3 Major Takeaways from Pharmaceuticals’ Results for the quarter

A new class of anticoagulant drugs called factor Xa inhibitors have wrestled away significant market share from Warfarin, a decades-old drug widely used to prevent clots in heart disease patients and hip and knee surgery patients. However, until last year’s approval of Portola Pharmaceuticals’ (NASDAQ: PTLA) Andexxa, there wasn’t an FDA-approved medication on the market to reverse their effect — a dangerous proposition for patients at risk of falling or emergency surgery.

The potential upside associated with selling the only approved antidote to factor Xa inhibitors made Portola Pharmaceuticals enticing, but its performance so far has been hit-or-miss. This week, pessimistic investors sent shares reeling after management unveiled its first-quarter financial results. Here’s what you ought to know about the results and management’s future plans

Stocking supply shelves
Investors can’t be blamed for doubting management’s ability to market Andexxa. After all, Portola Pharmaceuticals’ first commercial-stage drug, Bevyxxa, was a dud. The company grossly overestimated the need for Bevyxxa, a factor Xa medication for the post-acute hospital setting, and as a result, Bevyxxa’s sales have failed to materialize. In Q1, they totaled just $77,000.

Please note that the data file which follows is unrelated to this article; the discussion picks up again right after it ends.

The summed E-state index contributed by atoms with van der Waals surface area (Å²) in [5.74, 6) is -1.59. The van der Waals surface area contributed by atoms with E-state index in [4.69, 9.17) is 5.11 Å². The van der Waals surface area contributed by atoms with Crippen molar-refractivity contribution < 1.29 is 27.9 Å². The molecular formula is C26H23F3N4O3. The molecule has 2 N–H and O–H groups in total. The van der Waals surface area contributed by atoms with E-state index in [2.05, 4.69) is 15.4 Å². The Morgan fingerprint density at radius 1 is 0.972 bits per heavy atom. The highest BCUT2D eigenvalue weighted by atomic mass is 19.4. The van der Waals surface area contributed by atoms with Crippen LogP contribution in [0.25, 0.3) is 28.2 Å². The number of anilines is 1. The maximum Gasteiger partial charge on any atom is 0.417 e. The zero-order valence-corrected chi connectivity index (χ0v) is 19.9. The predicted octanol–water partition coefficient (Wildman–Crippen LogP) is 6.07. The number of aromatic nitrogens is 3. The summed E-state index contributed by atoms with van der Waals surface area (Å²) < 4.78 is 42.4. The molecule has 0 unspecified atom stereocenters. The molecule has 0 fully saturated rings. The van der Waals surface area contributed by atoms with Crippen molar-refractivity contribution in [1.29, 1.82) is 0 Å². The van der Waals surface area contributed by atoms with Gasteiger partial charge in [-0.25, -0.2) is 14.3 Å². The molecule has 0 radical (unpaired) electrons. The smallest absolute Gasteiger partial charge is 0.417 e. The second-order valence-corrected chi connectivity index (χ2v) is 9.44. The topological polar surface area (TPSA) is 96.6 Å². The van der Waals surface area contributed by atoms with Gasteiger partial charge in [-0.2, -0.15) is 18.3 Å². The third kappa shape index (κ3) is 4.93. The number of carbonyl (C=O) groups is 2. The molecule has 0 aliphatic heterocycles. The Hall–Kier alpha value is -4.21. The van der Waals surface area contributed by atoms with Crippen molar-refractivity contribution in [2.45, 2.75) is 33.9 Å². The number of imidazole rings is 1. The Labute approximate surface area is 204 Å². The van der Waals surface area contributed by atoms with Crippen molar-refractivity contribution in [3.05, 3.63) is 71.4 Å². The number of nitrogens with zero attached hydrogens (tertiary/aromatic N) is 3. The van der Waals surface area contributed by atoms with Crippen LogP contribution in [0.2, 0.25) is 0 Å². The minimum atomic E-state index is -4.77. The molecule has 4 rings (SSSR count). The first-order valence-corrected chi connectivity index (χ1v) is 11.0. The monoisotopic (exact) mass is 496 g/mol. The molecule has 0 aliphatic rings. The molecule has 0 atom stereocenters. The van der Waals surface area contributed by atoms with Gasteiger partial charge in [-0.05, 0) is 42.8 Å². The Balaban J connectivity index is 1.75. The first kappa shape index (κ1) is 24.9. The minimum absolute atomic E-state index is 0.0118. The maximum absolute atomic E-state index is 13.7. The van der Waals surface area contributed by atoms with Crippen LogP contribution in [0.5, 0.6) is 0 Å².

Overall, Portola Pharmaceuticals reported only $22.2 million in revenue in Q1, but supplying new hospitals and restocking existing hospitals could boost revenue considerably in the coming quarters

Tapping new markets
The company’s improving traction in the U.S. could suggest success in Europe, where Andexxa recently won approval to be marketed under the brand name Ondexxa.

Initially, management is focusing its European launch activity in key markets, like Germany, where it thinks it can win reimbursement quickly and where there’s a large number of factor Xa patients. Its goal is to start reporting Ondexxa product sales later this year.

Spending is a problem
High hopes for Bevyxxa and a faster path to approval for Andexxa caused Portola Pharmaceuticals to invest too heavily in head count, and unfortunately Portola’s expenses continue to threaten the company’s future.